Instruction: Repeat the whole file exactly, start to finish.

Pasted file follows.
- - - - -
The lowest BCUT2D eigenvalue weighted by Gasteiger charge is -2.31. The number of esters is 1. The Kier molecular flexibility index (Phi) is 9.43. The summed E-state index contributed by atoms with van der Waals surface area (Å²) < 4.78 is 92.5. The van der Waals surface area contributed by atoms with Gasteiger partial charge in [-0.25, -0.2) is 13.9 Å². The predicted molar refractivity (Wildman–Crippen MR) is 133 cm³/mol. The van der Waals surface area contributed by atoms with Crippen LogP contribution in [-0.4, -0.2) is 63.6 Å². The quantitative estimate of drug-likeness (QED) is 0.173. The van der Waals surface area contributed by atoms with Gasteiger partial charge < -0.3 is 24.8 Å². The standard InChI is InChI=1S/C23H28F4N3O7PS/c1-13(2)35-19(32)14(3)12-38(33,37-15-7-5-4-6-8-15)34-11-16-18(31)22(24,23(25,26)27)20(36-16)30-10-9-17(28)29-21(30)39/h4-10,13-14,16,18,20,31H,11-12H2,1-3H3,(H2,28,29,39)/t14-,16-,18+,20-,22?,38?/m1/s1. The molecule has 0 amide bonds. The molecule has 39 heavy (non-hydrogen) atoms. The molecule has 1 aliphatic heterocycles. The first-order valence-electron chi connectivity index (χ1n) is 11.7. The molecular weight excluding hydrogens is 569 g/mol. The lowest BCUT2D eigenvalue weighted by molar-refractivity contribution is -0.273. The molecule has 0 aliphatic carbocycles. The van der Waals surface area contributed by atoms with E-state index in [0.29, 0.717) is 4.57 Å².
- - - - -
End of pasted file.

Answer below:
The lowest BCUT2D eigenvalue weighted by Gasteiger charge is -2.31. The number of esters is 1. The Kier molecular flexibility index (Phi) is 9.43. The summed E-state index contributed by atoms with van der Waals surface area (Å²) < 4.78 is 92.5. The van der Waals surface area contributed by atoms with Gasteiger partial charge in [-0.25, -0.2) is 13.9 Å². The predicted molar refractivity (Wildman–Crippen MR) is 133 cm³/mol. The van der Waals surface area contributed by atoms with Crippen LogP contribution in [-0.4, -0.2) is 63.6 Å². The quantitative estimate of drug-likeness (QED) is 0.173. The van der Waals surface area contributed by atoms with Gasteiger partial charge < -0.3 is 24.8 Å². The standard InChI is InChI=1S/C23H28F4N3O7PS/c1-13(2)35-19(32)14(3)12-38(33,37-15-7-5-4-6-8-15)34-11-16-18(31)22(24,23(25,26)27)20(36-16)30-10-9-17(28)29-21(30)39/h4-10,13-14,16,18,20,31H,11-12H2,1-3H3,(H2,28,29,39)/t14-,16-,18+,20-,22?,38?/m1/s1. The molecule has 0 amide bonds. The molecule has 39 heavy (non-hydrogen) atoms. The molecule has 1 aliphatic heterocycles. The first-order valence-electron chi connectivity index (χ1n) is 11.7. The molecular weight excluding hydrogens is 569 g/mol. The lowest BCUT2D eigenvalue weighted by molar-refractivity contribution is -0.273. The molecule has 0 aliphatic carbocycles. The van der Waals surface area contributed by atoms with E-state index in [0.29, 0.717) is 4.57 Å².